“One difference between the two markets is that toners have been around longer,” said Ms. Seery. “Since toners tend to be used in large offices, it is an easier sector to penetrate than the retail market for ink jet inks.”
OEMs have been able to gain a powerful competitive edge in digital inks by keeping ahead technologically. This has been achieved through partnerships with technology companies specializing in printhead design, formulators and ink producers, especially those with expertise in dyes and pigments.
Furthermore, some of them have been packaging their inks in cartridges which can be difficult to replicate for applications in their machines.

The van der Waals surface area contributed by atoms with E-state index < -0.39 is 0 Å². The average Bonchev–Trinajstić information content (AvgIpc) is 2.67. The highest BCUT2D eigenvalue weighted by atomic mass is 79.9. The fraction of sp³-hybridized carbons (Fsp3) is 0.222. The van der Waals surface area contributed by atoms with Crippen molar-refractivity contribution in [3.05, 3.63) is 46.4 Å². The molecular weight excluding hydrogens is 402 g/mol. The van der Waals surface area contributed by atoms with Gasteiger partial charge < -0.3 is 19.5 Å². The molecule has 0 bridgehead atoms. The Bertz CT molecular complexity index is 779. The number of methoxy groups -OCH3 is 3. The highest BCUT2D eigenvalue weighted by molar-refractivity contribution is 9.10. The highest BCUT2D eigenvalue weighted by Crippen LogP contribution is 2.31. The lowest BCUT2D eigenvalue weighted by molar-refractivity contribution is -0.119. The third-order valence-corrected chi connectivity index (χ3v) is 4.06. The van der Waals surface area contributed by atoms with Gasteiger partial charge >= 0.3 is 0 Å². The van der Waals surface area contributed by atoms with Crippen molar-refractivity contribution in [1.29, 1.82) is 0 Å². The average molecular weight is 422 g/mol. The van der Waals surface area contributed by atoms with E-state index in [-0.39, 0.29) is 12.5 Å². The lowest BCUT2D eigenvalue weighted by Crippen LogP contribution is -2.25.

OEMs have also held sway over distribution channels, not only for hardware but also consumables. As a result end-users have had little choice but to rely on the OEMs’ outlets for new supplies of ink.
But the command of the OEMs is becoming less formidable. As the conventional ink suppliers become more knowledgeable about digital ink, they are quickly catching up with the expertise of the OEMs and their partners.
Now that digital equipment is beginning to make inroads into industrial printing, ink jet technologies are becoming more easily available. There are already approximately 10 tier-one OEMs making digital machines for the industrial digital segment – twice the number in the SOHO sector.